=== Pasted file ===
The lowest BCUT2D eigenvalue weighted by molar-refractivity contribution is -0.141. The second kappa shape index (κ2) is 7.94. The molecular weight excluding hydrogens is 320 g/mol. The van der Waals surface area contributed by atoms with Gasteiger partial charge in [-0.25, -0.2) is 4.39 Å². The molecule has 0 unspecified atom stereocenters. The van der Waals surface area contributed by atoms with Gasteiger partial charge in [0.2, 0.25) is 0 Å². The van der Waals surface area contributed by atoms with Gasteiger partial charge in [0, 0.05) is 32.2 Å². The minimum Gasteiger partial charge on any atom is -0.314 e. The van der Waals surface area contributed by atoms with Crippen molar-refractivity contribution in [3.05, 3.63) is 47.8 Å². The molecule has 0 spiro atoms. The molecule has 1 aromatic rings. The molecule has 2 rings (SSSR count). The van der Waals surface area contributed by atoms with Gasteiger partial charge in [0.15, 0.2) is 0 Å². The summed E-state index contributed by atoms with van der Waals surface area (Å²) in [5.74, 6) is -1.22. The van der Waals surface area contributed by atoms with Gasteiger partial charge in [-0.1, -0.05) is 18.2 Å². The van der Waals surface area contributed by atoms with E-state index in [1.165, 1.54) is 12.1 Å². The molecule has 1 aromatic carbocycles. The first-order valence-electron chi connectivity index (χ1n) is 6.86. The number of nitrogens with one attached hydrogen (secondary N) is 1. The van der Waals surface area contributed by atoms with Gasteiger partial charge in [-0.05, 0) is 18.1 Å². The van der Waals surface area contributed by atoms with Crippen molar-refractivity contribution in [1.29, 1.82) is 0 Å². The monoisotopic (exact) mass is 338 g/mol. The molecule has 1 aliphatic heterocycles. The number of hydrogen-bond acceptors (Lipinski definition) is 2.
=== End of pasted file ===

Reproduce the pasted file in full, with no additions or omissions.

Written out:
The lowest BCUT2D eigenvalue weighted by molar-refractivity contribution is -0.141. The second kappa shape index (κ2) is 7.94. The molecular weight excluding hydrogens is 320 g/mol. The van der Waals surface area contributed by atoms with Gasteiger partial charge in [-0.25, -0.2) is 4.39 Å². The molecule has 0 unspecified atom stereocenters. The van der Waals surface area contributed by atoms with Gasteiger partial charge in [0.2, 0.25) is 0 Å². The van der Waals surface area contributed by atoms with Gasteiger partial charge in [0, 0.05) is 32.2 Å². The minimum Gasteiger partial charge on any atom is -0.314 e. The van der Waals surface area contributed by atoms with Crippen molar-refractivity contribution in [3.05, 3.63) is 47.8 Å². The molecule has 0 spiro atoms. The molecule has 1 aromatic rings. The molecule has 2 rings (SSSR count). The van der Waals surface area contributed by atoms with Gasteiger partial charge in [0.15, 0.2) is 0 Å². The summed E-state index contributed by atoms with van der Waals surface area (Å²) in [5.74, 6) is -1.22. The van der Waals surface area contributed by atoms with Gasteiger partial charge in [-0.1, -0.05) is 18.2 Å². The van der Waals surface area contributed by atoms with E-state index in [1.165, 1.54) is 12.1 Å². The molecule has 1 aromatic carbocycles. The first-order valence-electron chi connectivity index (χ1n) is 6.86. The number of nitrogens with one attached hydrogen (secondary N) is 1. The van der Waals surface area contributed by atoms with Gasteiger partial charge in [-0.05, 0) is 18.1 Å². The van der Waals surface area contributed by atoms with Crippen molar-refractivity contribution in [1.29, 1.82) is 0 Å². The monoisotopic (exact) mass is 338 g/mol. The molecule has 1 aliphatic heterocycles. The number of hydrogen-bond acceptors (Lipinski definition) is 2.